A recent report by the group painted a deeply disturbing picture of immigrant lives in the UAE. It claimed that bleak living conditions, combined with long working hours and unacceptably low pay, had led to rising suicide rates among foreign workers in Dubai. In 2005, 80 Indian residents took their lives, up from 67 in 2004. In addition, an estimated 880 foreign workers died in accidents on UAE construction sites.
Wow...

According to 36-year-old Kamal (not his real name), who spearheaded the Burj Dubai protest, more needs to be done. 'These protests received attention in the press and were forgotten about, we need to do more. I was involved in a sit-down protest on the motorway last month, but the police came along with sticks and beat us on the backs and head. Many of my friends were hospitalised and deported. The riot got a lot of attention, but things haven't improved for us. We already know what we have to do next, we take our protests into the malls and to the beaches. Our situation needs international attention and only by unsettling tourists can we achieve this. They need to see how desperate we really are.'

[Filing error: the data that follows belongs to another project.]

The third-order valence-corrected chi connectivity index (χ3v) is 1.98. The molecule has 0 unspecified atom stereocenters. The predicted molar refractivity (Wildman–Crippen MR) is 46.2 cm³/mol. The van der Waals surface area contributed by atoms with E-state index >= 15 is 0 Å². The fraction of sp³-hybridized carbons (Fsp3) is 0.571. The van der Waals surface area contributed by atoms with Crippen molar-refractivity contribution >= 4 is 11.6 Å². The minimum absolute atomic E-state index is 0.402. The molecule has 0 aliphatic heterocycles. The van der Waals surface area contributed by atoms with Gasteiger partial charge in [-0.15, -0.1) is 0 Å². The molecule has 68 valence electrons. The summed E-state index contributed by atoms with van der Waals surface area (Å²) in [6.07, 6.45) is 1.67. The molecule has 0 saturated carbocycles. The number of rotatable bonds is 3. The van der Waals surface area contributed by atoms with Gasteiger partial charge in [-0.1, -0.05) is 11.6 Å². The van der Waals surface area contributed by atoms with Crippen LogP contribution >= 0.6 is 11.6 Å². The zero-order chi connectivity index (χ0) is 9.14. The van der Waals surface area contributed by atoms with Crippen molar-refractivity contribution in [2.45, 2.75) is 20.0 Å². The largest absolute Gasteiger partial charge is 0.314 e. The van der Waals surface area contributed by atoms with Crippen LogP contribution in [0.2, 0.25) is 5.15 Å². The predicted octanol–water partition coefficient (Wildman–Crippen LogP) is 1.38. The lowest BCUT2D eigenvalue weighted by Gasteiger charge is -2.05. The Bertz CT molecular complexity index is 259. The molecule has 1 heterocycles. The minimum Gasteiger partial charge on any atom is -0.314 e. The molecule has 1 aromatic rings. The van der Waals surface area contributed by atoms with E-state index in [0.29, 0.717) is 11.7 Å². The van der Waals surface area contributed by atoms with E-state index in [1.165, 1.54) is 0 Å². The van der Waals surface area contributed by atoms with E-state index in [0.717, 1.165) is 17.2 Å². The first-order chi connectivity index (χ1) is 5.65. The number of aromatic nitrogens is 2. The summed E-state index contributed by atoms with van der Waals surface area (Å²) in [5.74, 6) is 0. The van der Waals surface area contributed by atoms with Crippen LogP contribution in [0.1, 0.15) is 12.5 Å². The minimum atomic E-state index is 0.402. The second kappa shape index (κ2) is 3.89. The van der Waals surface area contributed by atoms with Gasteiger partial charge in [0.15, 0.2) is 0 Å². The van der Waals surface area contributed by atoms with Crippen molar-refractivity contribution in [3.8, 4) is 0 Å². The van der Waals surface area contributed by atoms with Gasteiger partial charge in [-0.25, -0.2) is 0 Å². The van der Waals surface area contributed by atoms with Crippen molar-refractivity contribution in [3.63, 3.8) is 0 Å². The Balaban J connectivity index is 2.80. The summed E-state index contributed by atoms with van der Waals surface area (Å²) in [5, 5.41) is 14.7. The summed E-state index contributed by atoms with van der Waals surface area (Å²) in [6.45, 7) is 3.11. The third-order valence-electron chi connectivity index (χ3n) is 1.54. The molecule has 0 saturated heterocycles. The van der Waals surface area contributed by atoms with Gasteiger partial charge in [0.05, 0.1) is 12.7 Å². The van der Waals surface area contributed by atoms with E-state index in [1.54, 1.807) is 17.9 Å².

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Rrrraaaaaahhhhhhh!!!!!!!
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880 died on construction sites? I thought it was more like 60. Anyways that's still not acceptable, the death rate from construction related accidents should be 0.


I think this whole thing will get really ugly soon. You know it's bad when British tabloids start writing about it because they'll blow it way out of proportion.
 

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Fairouzy
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There was something similar happened in Qatar recently, as two workers died mysteriously in their sleeps at the same time in a camp in Ras Laffan, 70 km off Doha. Riots occured, and the army was called in to intervene. Now, the situation is back to normal, but workers should be treated better.

150,000. Holy crap! Thats a lot of people!!